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The Cachet of Indian Kitsch

October 2013

By Shreya Ray, Delhi

A little more than a decade ago, mainstream fashion producers noticed the power in marketing subculture style. Looks that were once considered rebellious and politically overstated trickled onto hangers in mass-market stores around the world. A similar phenomenon manifests in India today.

While the more globally recognizable styles are still bold statements here--like low-slung jeans from New York City and the Palestinian keffiyah-- an authentically Indian protest-chic is seen sported on young Indians today. It’s called the jholawallah (one who carries a jhola/cloth bag) look.

Traditionally donned by chain-smoking socialists/Marxists, this combination of handspun cloth garment, a cloth bag and smoky kohl-lined eyes has unmistakable cachet. Brands like Fab India and, more recently Anokhi, which means unique in Hindi, have designed their entire lines of clothing based on the look. The hipster is in fashion and the style traditionally associated with poor writers, intellectuals and activists, is increasingly being seen on privileged classes and sold by big chains alike. Both, I may add, otherwise have no cultural affinity with this style.

Of course, a Bollywood embrace is the biggest sign that the jholawallah look has arrived. The noticeable inclusion of intellectual, activist and journalist-type characters into multi-million dollar movies thinly veils Bollywood’s desire to cash in on its coolness quotient, as seen in movies such as Lakshya and Hazaaron Khwahishen Aisi. While characters in these movies are portrayed as ideologically identified with a certain kind of clothing, the NYC hoodie and the Palestinian scarf are often seen on elite, urban yuppie characters in mainstream movies as well (and, certainly, without an ounce of protest behind them!).

The alternative is now the mainstream, and the abnormal is now the norm. The trend is seen inside people’s houses too. A rush of young, indie Indian brands increasingly position themselves as kitsch in tone and irreverent in character, decidedly stomping out the silver-crystal hegemony in upper-class homes. They instead offer pieces of ironic understatement that help decorate your home in an intelligent, youthful way. The trend also mixes together what used to be a socio-economic divide. Crazy Daisy sells plastic versions of chili-lime (an Indian version of the Turkish evil eye), which are commonly used by the underclasses, to young urban professionals who never used, much less experienced the original versions.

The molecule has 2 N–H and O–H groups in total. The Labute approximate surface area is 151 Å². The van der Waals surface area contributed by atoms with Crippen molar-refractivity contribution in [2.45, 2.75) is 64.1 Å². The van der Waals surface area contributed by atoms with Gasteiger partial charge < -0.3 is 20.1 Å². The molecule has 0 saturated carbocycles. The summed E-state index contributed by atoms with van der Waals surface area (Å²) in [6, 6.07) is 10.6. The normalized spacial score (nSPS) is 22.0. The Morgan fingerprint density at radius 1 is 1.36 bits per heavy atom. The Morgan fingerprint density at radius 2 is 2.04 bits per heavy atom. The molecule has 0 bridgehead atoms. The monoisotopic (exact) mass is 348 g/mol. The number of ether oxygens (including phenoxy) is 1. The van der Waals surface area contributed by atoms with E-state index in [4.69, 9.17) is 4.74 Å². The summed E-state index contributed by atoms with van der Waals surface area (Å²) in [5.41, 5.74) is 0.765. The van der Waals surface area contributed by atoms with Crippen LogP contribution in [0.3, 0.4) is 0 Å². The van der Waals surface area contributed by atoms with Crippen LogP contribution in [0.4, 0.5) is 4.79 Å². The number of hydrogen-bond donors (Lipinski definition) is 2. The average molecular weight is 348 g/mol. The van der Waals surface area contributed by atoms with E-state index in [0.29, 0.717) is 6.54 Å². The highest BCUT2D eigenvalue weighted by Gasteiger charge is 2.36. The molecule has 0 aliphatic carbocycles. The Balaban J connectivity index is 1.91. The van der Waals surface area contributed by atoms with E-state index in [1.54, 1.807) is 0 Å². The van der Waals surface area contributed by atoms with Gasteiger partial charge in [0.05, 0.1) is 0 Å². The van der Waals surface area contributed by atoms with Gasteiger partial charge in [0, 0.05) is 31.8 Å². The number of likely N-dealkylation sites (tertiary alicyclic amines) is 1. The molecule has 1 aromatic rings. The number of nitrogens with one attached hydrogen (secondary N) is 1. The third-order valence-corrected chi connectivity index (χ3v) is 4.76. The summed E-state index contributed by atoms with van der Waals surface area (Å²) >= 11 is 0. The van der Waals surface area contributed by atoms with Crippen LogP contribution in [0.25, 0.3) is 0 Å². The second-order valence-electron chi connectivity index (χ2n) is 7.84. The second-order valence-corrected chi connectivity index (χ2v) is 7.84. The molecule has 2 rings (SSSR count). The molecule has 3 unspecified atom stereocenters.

A similar trend is underway in the independent music scene. Jazz, the music that rose from the American underground, has seen a massive surge in Delhi with a noticeable rise in the number of jazz bands that can be seen playing at embassy dinners, or clubs in elite pockets of the city. Although jazz first found popularity in the subcontinent during the Imperial era – many Bollywood musicians then were, in fact, jazz musicians-- the recent prominence of jazz is interesting, because of the class of consumers who now listen to it and the context in which it is being performed.  Live music venues, like Raasta and QBA, are brimming with Zara-clad patrons who leave their air-conditioned homes to sip their Bacardi drinks and listen to the music. So one could say that jazz in modern-day India has little in common with its underground, American originators!

Entertainment & Gaming
Fashion & Style
Chili-Lime makes a splash in urban Indian décor
Shopping at Delhi's Fab India
Sipping martinis while listening to jazz in Delhi

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